How to freeze less at the office

I freeze easily. I don’t really know why.

It could be because women’s clothing are made so thin and light in comparison to men’s clothing and are not designed to keep them warm or because women typically produce less body heat than men, meaning they are more likely to feel chilled or freeze indoor.

It could be me as an individual having an abnormal metabolism. (However, I have been to the doctor and my numbers look fine.)

It could be because it is just cold where I live or that the thermostat is fixed at a too low room temperature, causing everybody to freeze at the office.

When you are freezing your fingers, it is pretty difficult to type on a keyboard and do the kind of office work that I do.

The feeling of freezing in general can be very damaging for your overall productivity. So this is really a problem worth solving.

However, I want this solution not only to solve my temperature problem but also not to cause any other problem or hindering to my work.

I don’t want to be obscured. Too many layers and blankets harm my movement and can be a hassle if I need to get up to go to a meeting / out during a fire drill / go get a cup of tea / do anything else than sit at my desk

Maybe I am being overly picky, but ideally I also do not want to look like the Office Yeti, shrouded in blankets and winter-outerwear from top to toe.

So how do I solve my issue of feeling cold without wearing my entire wardrobe at once?

Here is the list of things I have tried so far, some of which might be very trivial to you, dear reader.

I have divided the list into what I found to work and what did not work for me (or simply was not to be worth it).

If you are like me and are feeling cold every working day of your life, write me so we can share these tips with everyone.

Last updated: March 22 2020

First things first: my office

I share an office with 3 other PhD students, some of whom do not freeze to the same degree as me.

The thermostat is regulated building-wise, so that I cannot change, but we can open the window to let fresh, cold air in if it gets too hot. In Denmark, it is rarely too hot (but it does happen from time to time) so this is a nice option I guess.

However, most of the year it is dark and cold outside and the office is colder than I like it to be.

What works for me

Drink hot drinks

There are two amazing benefits to hot beverages:

  • by drinking them they heat you up from the inside, and
  • by placing your hands on the outside of your warm mug, you can use it as a finger heater.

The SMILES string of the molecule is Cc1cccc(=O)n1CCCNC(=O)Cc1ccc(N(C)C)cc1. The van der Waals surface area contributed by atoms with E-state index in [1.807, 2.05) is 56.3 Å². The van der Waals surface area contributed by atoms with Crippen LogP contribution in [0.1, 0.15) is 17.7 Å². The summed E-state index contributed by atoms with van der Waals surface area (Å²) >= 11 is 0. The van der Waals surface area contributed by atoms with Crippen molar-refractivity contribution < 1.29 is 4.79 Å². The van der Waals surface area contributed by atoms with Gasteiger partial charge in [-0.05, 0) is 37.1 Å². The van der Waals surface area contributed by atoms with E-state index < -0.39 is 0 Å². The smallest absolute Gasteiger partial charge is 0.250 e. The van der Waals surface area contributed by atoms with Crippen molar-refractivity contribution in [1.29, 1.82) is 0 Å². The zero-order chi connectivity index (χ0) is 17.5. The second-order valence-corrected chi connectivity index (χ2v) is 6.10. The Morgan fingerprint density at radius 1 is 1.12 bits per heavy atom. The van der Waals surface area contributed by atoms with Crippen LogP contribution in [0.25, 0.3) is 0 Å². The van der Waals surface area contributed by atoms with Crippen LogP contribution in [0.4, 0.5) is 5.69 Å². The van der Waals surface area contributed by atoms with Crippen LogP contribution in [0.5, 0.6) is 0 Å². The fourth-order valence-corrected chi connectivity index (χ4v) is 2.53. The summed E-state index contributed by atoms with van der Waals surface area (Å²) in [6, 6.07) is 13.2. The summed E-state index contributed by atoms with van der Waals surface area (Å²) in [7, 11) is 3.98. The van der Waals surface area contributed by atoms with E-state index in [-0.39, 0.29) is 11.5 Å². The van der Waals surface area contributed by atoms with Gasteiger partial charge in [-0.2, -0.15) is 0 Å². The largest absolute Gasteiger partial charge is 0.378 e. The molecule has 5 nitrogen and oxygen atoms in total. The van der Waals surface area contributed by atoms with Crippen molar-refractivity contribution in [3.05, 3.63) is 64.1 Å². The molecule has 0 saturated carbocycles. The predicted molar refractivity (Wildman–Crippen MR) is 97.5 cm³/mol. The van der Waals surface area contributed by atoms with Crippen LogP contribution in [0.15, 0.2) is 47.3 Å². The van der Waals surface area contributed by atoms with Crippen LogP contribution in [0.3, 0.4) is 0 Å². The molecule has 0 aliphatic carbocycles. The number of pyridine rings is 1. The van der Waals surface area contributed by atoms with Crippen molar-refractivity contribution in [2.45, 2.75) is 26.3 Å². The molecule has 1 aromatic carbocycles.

It doesn’t really matter if it is coffee, tea, hot cocoa, or simply boiled water that is inside the cup – you can use whatever you like the most.

A nice porcelain mug Find a good big, sturdy ceramic mug to use as a finger heater and a good selection of your favourite hot beverage to heat you from the inside

I like them all (well, boiled water is not the most exciting of the bunch).

But especially in winter when I (surprise, surprise) freeze the most, I feel how the daily number of hot drinks is proportional to the number of shivers I do.

Pack of organisc herbal tea bags The sweet combination of licorice, lemongrass, and spearmint is refreshing on a dark, November morning

Therefore, I have found that in order not to overindulge on caffeine the cup in front of me needs to be filled with a nice tea. Herbal tea is my go-to choice, but a white Earl Grey or a Jasmine green tea is a nice alternative.

Protect the extremities

The blood flow to the tips of the fingers and toes tend to shut off more readily when it is cold.

This is apparently especially true for women as they distribute their body heat differently that men, with the body heat being centralised around the vital organs instead of heatings the outer parts of the body such as hands and feet.

I like to wear computer gloves. These are gloves I wear inside and they are different from outside gloves as they need to be thin and tight-fitting, so I can type on a keyboard without slipping around or mistyping.

I am still searching for the perfect pair of computer gloves.

So far, I use either my normal running gloves

A pair of yellow running gloves Running gloves: not that discreet and a bit too thick of a material.

or a hoodie with a thumb hole or fingerless-gloves.

Black hoodie with thumb hole Fingerless-gloves (or thumb holes) are a part of a few of my hoodies and are nice but they fail to keep the coldest part of my body warm: my fingers.